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Direct determination of amorphous number density from the reduced pair distribution function

Antipas, Georgios S.E., Karalis, Konstantinos T.
MethodsX 2019 v.6 pp. 601-605
bulk density, drugs, industrial applications, melting, nanotechnology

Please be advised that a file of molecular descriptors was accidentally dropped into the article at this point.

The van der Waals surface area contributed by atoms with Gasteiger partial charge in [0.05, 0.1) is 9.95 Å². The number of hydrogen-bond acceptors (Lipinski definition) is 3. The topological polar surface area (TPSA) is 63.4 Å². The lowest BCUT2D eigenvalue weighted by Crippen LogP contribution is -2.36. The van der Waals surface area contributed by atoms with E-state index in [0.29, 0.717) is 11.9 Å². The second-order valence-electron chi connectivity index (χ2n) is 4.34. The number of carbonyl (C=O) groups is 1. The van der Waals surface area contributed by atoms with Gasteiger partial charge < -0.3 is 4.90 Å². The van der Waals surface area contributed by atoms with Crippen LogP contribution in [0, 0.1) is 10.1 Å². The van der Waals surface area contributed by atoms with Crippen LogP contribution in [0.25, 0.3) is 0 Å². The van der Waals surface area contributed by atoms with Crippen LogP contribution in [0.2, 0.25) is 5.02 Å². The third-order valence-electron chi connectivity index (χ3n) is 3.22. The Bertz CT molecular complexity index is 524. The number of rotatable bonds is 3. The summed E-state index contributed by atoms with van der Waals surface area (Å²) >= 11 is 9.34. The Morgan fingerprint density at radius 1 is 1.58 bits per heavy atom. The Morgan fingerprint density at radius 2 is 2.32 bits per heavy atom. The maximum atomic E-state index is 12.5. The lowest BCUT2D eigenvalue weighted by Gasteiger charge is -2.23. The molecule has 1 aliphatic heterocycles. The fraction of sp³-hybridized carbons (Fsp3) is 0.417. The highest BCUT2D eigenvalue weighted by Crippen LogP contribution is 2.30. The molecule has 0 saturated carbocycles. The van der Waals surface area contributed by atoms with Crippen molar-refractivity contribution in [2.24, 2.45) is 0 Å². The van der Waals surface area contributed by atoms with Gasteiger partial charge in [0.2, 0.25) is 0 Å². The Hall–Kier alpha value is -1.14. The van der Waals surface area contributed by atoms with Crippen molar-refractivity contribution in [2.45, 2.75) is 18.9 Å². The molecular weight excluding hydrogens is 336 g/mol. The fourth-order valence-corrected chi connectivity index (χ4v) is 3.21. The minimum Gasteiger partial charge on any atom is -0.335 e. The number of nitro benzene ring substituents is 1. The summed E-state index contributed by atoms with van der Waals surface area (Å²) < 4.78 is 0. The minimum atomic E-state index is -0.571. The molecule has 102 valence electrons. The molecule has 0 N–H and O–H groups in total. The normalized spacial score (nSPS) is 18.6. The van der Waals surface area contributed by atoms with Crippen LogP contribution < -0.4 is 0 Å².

The inference of amorphous bulk density, while straightforward for nonporous, soluble materials, may present a formidable challenge in some of the most important classes of industrial applications, involving melts, porous solids, and non-soluble organic pharmaceuticals, with varied implications depending on the material’s level of technological interest. Within nanotechnology and the life sciences in particular, accurate determination of amorphous true density is a frequent requirement and a regular puzzle, when, e.g., neither the Archimedean principle nor gas pycnometry may be applied, the former being only applicable to insoluble compounds, while the latter yielding skeletal density – an overestimate of true density to the extent of blind pores – and its efficiency is affected by the choice of the gas medium. In these cases, it is feasible to infer amorphous density from diffraction experiments through the use of the reduced Pair Distribution Function (PDF). Although an estimate of crystalline density has been known to be possible via the PDF shape, here we outline a new method extending this facility to include the estimation of amorphous density.Amorphous density may be inferred from the position of a local minimum of the reduced PDF profile, the latter extracted via a Fourier transformation of collected diffraction intensity. The PDF minimum is located within the PDF range bounded by rmin = 2π/Qmax and the position of the first coordination peak, where Qmax is the maximum length of the scattering vector achieved in the diffraction experiment. Amorphous density is calculated as the ratio of the value of the reduced PDF at the local minimum, divided by the term 4πr, where r is the real space coordinate of the local minimum.